The Edmonton Oilers completed a seemingly under-the-radar trade today across the Ontario sports betting landscape, especially in light of all the bigger-scale deals we have seen on the NHL front the past week – sending forward Jesse Puljujarvi to the Carolina Hurricanes in exchange for Finnish forward Patrik Puistola.
On the surface, it makes sense for the Oilers, since they just freed up $3 million in cap space, with the trade deadline coming this Friday at 3 p.m. They now can add to their team for the playoffs. Puljujarvi had just five goals this year and nine assists in 58 games played. Let's just say his departure won't affect the Oilers' +1400 odds to win the Stanley Cup at Caesars Ontario Sportsbook.
But this raises an interesting question for all those NHL teams, like the Chicago Blackhawks, who are dumping assets (like Monday’s trade that sent defenseman Jake McCabe and forward Sam Lafferty to the Maple Leafs with fringe prospects and drafts picks, including a first rounder in 2025, coming back to Chicago). The idea is to stockpile draft picks in the hopes that it's the best way to pave a path to a Stanley Cup.
No one is saying teams shouldn’t constantly be bolstering their farm systems, developing players and building a truly sustainable system in the event players leave as free agents or are traded away.
But Puljujarvi is example No. 968,865 on how being a first-round pick in the NHL is a guarantee of nothing for the team that drafts him.
Proof Is In The Pudding
Edmonton selected the highly skilled, 6-foot-4, 201-pound winger with the No. 4 pick in the 2016 NHL Draft. The sense from those deep thinkers in hockey was that Puljujarvi was NHL ready, even at age 18. Matthew Tkachuk and Alex DeBrincat were a few of the notable players taken behind him.
Well, Puljujarvi wasn’t ready. There were times he didn’t want to play in the NHL, so he went home and played in the Finnish league – for three seasons. When he joined the team for 2020-21, the Oilers did their best to find a spot for him, even playing him with superstar Connor McDavid. But nothing ever worked. Simply put, Puljujarvi never figured it out in Edmonton – and has been a trade and waiver candidate all season.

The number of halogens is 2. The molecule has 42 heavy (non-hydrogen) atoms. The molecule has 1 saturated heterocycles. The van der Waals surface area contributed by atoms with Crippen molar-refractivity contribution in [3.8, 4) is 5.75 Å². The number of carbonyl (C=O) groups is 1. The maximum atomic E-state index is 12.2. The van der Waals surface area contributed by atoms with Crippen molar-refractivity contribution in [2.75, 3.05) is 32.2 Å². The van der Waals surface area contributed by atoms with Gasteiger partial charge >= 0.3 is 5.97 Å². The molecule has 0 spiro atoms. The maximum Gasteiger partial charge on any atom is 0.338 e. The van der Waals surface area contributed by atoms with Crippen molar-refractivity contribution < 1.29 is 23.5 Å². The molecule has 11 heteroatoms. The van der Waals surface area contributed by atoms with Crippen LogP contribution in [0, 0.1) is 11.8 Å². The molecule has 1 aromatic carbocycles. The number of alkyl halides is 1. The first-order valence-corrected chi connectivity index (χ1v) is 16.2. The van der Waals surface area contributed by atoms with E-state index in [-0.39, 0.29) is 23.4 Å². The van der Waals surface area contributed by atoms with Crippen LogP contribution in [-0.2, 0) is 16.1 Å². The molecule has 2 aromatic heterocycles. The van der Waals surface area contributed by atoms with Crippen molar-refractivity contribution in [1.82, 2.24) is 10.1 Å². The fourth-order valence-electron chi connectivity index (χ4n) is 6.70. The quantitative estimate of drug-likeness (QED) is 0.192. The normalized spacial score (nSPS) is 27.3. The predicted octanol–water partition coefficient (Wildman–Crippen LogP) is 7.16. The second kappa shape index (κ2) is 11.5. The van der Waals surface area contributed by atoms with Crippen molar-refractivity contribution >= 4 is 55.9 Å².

How could it have gone so badly? Because death and taxes are the only certainty, as someone famous once said. Hockey players, wherever they are drafted, are a crapshoot, no matter the quality of a team’s development system.
There's a reason that teams with the No. 1 overall pick rarely generate Stanley Cup notice across Ontario sports betting apps the following season.
NHL 1st Round Picks To Become Everyday Players
Puljujarvi Still An Anomaly
Still, Puljujarvi aside, the odds of landing an everyday player are better the higher a team picks. With first rounders being thrown around in NHL trades at this year’s deadline, OntarioBets.com utilized HockeyReference to skim through the 2010 NHL Draft to the 2018 NHL Draft to see how often first round picks pan out.
What did we find?
Over the time period of our research, 91.1% of players chosen No. 1 to No. 5 in the draft became everyday NHL players. For players chosen sixth through 10th, that percentage goes down to 84.4%. Those chosen 11th through 20th, the number is 77.8%. And No. 21 to 30, it goes down to 60.0%.
Which makes Puljujarvi that much more of a head scratcher. That aside, maybe the Blackhawks have the right idea – toss as many picks as you can into your hat, because someone is going to pan out. Chicago, currently last in the Central Division and tied for the worst odds at DraftKings Ontario Sportsbook to win the Western Conference, now has six first-round picks over the next three drafts.